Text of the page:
In 1996 the National Research Council (NRC) and the National Science Teachers Association (NSTA) got together with other science organizations to develop the "National Science Education Standards". In the past simply the study of and presentation of core content knowledge for areas such as: physical, life, earth, and space sciences; was seen as sufficient. After the development of the new "Science Standards" concern shifted from teaching content alone to learning science “disciplines in the context of inquiry, technology, personal [and] social perspectives”.[13]


A boy in an elementary school in Kentucky, 1946

Originally, elementary school was synonymous with primary education, taking children from kindergarten through grade 8; and secondary school was entirely coextensive with the high school grades 9–12. This system was the norm in the United States until the years following World War I, because most children in most parts of what was then the mostly rural United States could go no further than Grade 8. Even when the high schools were available, they were often not accessible.

As the population grew and became increasingly urban and suburban instead of rural, the one-room schoolhouse gave way to the multi-room schoolhouse, which became multiple schools. This produced the third genre of school – the junior high school – which was designed to provide transitional preparation from primary school to secondary school, thus serving as a bridge between the elementary school and the high school. Elementary schools typically operated grades Kindergarten through 6; the junior high school, often housed in the same building as the senior high school, then covered grades 7 through 9; and the senior high school operated grades 10 through 12. At the same time, grade 9 marked the beginning of high school for the purpose of GPA calculation.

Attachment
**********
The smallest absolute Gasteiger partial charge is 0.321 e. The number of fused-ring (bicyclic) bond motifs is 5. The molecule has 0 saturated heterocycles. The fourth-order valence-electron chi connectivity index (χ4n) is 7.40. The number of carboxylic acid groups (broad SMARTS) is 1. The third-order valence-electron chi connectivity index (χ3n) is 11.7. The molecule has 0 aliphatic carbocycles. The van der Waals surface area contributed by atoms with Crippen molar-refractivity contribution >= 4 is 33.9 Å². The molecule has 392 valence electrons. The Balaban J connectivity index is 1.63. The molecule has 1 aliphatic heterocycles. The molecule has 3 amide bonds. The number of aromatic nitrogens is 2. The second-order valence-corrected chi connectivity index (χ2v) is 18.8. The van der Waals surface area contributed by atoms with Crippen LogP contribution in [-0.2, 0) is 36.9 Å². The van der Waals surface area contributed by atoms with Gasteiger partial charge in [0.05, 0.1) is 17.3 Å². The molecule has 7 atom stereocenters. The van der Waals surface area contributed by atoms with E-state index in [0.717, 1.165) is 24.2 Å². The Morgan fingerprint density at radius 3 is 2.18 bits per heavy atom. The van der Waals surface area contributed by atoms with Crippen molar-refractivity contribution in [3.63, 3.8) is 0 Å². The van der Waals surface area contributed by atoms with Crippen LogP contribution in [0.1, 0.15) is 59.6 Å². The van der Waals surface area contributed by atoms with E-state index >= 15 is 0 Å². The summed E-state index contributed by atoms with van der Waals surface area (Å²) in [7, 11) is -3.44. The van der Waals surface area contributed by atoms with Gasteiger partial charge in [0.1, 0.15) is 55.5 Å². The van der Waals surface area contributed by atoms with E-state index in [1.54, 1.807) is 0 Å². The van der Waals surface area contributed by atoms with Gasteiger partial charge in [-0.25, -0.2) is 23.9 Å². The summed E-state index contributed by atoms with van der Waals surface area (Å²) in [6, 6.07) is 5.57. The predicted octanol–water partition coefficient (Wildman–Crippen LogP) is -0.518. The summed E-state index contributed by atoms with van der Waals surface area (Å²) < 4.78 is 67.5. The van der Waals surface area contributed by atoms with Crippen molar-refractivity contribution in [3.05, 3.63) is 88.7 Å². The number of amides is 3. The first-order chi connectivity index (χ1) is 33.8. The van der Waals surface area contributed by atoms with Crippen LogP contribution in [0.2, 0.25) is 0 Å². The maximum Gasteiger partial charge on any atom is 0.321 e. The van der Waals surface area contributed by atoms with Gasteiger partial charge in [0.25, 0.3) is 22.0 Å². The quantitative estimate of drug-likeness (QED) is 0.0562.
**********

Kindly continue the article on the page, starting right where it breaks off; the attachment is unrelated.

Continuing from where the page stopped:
It was typical during this period for state departments of education to certify (in California, "credential") teachers to work in either primary or secondary education. A Primary School Certificate qualified the holder to teach any subject in grades K through 8, and his/her major and minor subjects in grade 9. A Secondary School Certificate qualified the holder to teach any subject in grades 7 and 8, and his/her major and minor subjects in grades 9 through 12. Certain subjects, such as music, art, physical, and special education were or could be conferred as K through 12 Teaching Certificates.

By the late 1960s, the lines of transition between primary and secondary education began to blur, and the junior high school started to get replaced by the middle school. This change typically saw reassignment of grade 9 to the (senior) high school, with grade 6 sometimes included in middle school with grades 7 and 8.[14] Subsequent decades in many states have also seen the realignment of teacher certification, with grade 6 frequently now included on the secondary teaching certificate. Thus, whereas 20th-century American education began with the elementary school finishing at grade 8, the 21st century begins with the American elementary school finishing at grade 5 in many jurisdictions.